In the prime minister’s speech, there was no attempt to fulfil his manifesto commitment to level up the mayoral powers nor to give the private sector a meaningful role in the battle to fight our way through our twin challenges, or to embrace a local hunger “to get devolution done.”

The first critical step that is needed is the appointment of a senior minister—probably Michael Gove—to coordinate Whitehall’s spending power into a single pot. George Osborne did it, but after he left, the spending departments resisted and have now got “their money” back.

Each mayor should fulfil his/her remit to submit their industrial strategy after careful coordination with academia and the public and private sectors outlining how the available public money could best strengthen and revitalise their local economies. They should quantify the investment the private sector would add in support of the public investment.  The quality of education and the relevance of training should, in the first instance, be locally determined. The available money should be subject to competitive bidding between the authorities to drive up standards.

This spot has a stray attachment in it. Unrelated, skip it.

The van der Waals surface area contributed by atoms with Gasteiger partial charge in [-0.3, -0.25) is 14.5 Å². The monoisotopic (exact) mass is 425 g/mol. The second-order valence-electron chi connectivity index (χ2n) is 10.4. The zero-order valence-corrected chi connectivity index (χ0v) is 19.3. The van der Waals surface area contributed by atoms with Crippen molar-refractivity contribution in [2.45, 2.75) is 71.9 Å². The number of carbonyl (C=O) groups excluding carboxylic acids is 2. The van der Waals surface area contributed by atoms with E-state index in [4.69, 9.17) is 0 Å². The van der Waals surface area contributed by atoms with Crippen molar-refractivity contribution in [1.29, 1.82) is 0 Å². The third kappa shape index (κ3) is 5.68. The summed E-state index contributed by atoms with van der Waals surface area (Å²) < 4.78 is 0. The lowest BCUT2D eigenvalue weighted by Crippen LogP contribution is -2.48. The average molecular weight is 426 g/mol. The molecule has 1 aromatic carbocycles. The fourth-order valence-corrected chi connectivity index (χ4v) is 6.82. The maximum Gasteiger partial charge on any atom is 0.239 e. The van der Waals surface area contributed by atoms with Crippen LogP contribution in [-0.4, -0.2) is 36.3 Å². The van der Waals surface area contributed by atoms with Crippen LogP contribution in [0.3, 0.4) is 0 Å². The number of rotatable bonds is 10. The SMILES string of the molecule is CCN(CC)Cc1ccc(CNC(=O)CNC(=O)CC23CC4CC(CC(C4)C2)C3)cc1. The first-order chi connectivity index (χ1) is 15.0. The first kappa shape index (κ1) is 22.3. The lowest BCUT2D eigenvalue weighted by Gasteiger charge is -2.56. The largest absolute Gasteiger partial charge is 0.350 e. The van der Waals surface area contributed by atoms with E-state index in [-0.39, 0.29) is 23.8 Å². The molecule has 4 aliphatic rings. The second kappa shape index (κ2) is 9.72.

Of my many memories of the Second World War high on the list was the frequently asked question “don’t you know there is a war on?” Churchill never failed to remind us.

He also mobilised every resource the nation possessed. I have a wonderful poster of him in the darkest days of the early 1940s. “Let us go forward together” is the Churchillian message of unity.

It is no exaggeration to claim that the combined threats of Covid-19 and Brexit pose the most serious danger to our economy since then. How very different is the present response. The prime minister appears to be listening, above all, to one voice in the heart of Downing Street, endlessly carping about the incompetence of the civil service, the very people upon whom the government relies to implement their top-down policies. The elected mayors of our great cities are marginalised or ignored. These are the people who have the clearest understanding of the local opportunities that exist and the most acute problems we face. No fragmented departmental Whitehall culture can equal their local knowledge and loyalty.

I can think of no time in my experience when the threat is so evident and the response so inadequate.